Monday 16 December 2013

Treating Stick Fast Fleas in Chickens

How to treat stick fast fleas in chickens

There is a community farm in the inner city and their chickens were covered in stick fast fleas.  I was pretty upset to see their faces dotted in black spots, fleas crowded into the groove immediately above their eyes.  I've been bitten by the odd stick fast flea when treating infested chickens in the past.  It hurts when they bite but unlike the chickens, I can pick them off straight away and kill them with a hard pinch of my fingers.  Chickens don't get away that easily.

Two hens treated for fleas.  You can see the row of fleas above the eye of the top hen. 
I offered to come over and treat the chickens at the farm and my offer was fortunately accepted.  I've been to visit the chickens today and noted that I could not see a single flea on any of them.  

I treated the hens and the roosters with a commonly used dog & cat flea treatment.  2 to 3 drops onto the skin on the back of the birds neck.  I got some photos of the hens on the day I treated them.  I also fell in love with one of the hens and I am very keen to take her home with me.  Stick fast fleas are an abomination.  They need to be treated promptly and regularly (every 2 - 4 months depending on their return frequency).  I treated about 25 chickens for a cost of just under $1 per bird.  

Again the hens with a dark circle over the top of their eyes - this is actually a line of fleas. 

This is my new obsess-hen.  She is gorgeous.  I'd love to take her home for a new life. 

Friday 15 November 2013

Ernest Goh - Chicken Beauty Pageants

I am really heart warmed to see the photographic work of Ernest Goh.  He has done a photographic study of chickens to showcase their beauty, the depths of their character and their specialness as a wonderful animal, that many people take for granted. 

Here is a short video of the photographic project he conducted: Ernest Goh - Chicken Beauty Pageants

Rosie - one of our would be pageant superstars. 

Wednesday 13 November 2013

Best Water Container for Chickens - Flowmatic Feeder-Drinker

Best Water Container for Chickens - Flowmatic Feeder-Drinker

I am a HUGE fan of the Flowmatic Feeder-Drinker (pictured below) as our preferred water container for the chickens.  The last few I have bought have been from ebay for $6.00 each (postage additional).  They come in a variety of colours and I have bought new ones as we now use them for the dogs outside water containers and after 6 - 8 years the Flowmatic bowls can get a bit tired looking.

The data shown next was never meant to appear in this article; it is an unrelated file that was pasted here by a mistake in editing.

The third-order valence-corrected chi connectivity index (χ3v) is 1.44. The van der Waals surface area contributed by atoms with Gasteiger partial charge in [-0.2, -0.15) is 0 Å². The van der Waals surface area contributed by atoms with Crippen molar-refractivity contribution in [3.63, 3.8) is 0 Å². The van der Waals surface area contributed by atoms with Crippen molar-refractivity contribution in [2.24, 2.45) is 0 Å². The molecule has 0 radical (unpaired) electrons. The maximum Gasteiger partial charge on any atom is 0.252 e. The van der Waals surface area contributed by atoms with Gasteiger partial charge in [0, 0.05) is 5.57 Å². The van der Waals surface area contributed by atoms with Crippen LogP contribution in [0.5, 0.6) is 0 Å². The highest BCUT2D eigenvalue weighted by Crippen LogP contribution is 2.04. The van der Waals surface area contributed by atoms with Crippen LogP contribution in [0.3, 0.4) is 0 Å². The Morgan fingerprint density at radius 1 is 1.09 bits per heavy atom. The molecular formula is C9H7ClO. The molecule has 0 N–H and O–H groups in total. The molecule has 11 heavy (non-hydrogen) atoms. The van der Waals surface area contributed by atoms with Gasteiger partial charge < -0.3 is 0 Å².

The reason I prefer them is that they are just the base, the vessel that holds the actual water is a plastic soft drink bottle - 1.25 litre size, 2 litre size (depends on how many hens you have), they all seem to fit.  I have noticed that Coke have changed their bottles to a flimsy plastic with a tiny neck so I tend to use anything but their bottles now.  When the soft drink bottle gets a bit old and dirty, I can opt to throw it out (if I choose not to clean it) and replace it with a brand new one - the old one getting recycled as part of our council's bin collection scheme.  The label of the Flowmatic says that a glass, flagon bottle will also fit but I've never had one to try it out. 

The other benefit is that I can keep the lid of the soft drink bottle and in the Summer time I fill up the bottle half way with water, put the lid on to avoid spills, freeze it overnight, the next day I remove the cap, top the bottle up with fresh tap water and insert it into the Flowmatic - thereby giving the girls really cold water for hours at a time. 

I have also found mini plastic drink bottles which I fill completely with water, freeze and then put in the base (bowl) of the Flowmatic to keep the water chilled.  This is a good system if I haven't already organised the main, large soft drink bottle into the freezer the night before - it's also a better option this way if you have a small freezer space. 

I clean the Flowmatic bowl with the garden hose on a high and strong spray setting, with the bowl on the ground so I don't get a bath at the same time - it removes the majority of any built up slimy substances within a few seconds.  An old toothbrush, brushed around the area where the bottle spout is inserted, finishes the job really nicely - no soap, just water and the brush.  It only takes a few minutes to bring it up to near new again.  I find I can spray it with the hose every 1 - 2 weeks (usually when I replace or refill the soft drink bottle) and get the brush onto it every 1 to 2 months. A clean handful of wet, grainy sand, rubbed all over the Flowmatic also does a great job at cleaning off the grime - well rinsed off afterwards of course.